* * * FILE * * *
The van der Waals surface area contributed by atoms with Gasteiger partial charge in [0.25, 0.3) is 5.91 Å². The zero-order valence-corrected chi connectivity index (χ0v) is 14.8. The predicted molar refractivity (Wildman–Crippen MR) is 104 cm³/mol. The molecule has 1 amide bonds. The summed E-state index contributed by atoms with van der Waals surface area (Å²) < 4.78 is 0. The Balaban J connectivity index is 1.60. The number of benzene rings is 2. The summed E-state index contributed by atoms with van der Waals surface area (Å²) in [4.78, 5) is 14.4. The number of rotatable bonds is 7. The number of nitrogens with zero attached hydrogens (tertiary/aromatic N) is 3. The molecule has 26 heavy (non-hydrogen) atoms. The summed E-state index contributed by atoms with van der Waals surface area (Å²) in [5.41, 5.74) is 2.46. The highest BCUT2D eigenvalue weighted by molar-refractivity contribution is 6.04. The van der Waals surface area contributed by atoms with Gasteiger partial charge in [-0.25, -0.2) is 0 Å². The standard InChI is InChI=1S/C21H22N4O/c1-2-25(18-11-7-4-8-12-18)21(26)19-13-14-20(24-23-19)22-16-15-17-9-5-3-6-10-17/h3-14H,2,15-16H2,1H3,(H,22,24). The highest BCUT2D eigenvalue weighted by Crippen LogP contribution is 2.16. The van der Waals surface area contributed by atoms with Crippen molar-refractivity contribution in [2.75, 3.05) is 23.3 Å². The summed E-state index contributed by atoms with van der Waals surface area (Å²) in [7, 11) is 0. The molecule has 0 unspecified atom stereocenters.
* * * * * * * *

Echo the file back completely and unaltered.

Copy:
The van der Waals surface area contributed by atoms with Gasteiger partial charge in [0.25, 0.3) is 5.91 Å². The zero-order valence-corrected chi connectivity index (χ0v) is 14.8. The predicted molar refractivity (Wildman–Crippen MR) is 104 cm³/mol. The molecule has 1 amide bonds. The summed E-state index contributed by atoms with van der Waals surface area (Å²) < 4.78 is 0. The Balaban J connectivity index is 1.60. The number of benzene rings is 2. The summed E-state index contributed by atoms with van der Waals surface area (Å²) in [4.78, 5) is 14.4. The number of rotatable bonds is 7. The number of nitrogens with zero attached hydrogens (tertiary/aromatic N) is 3. The molecule has 26 heavy (non-hydrogen) atoms. The summed E-state index contributed by atoms with van der Waals surface area (Å²) in [5.41, 5.74) is 2.46. The highest BCUT2D eigenvalue weighted by molar-refractivity contribution is 6.04. The van der Waals surface area contributed by atoms with Gasteiger partial charge in [-0.25, -0.2) is 0 Å². The standard InChI is InChI=1S/C21H22N4O/c1-2-25(18-11-7-4-8-12-18)21(26)19-13-14-20(24-23-19)22-16-15-17-9-5-3-6-10-17/h3-14H,2,15-16H2,1H3,(H,22,24). The highest BCUT2D eigenvalue weighted by Crippen LogP contribution is 2.16. The van der Waals surface area contributed by atoms with Crippen molar-refractivity contribution in [2.75, 3.05) is 23.3 Å². The summed E-state index contributed by atoms with van der Waals surface area (Å²) in [7, 11) is 0. The molecule has 0 unspecified atom stereocenters.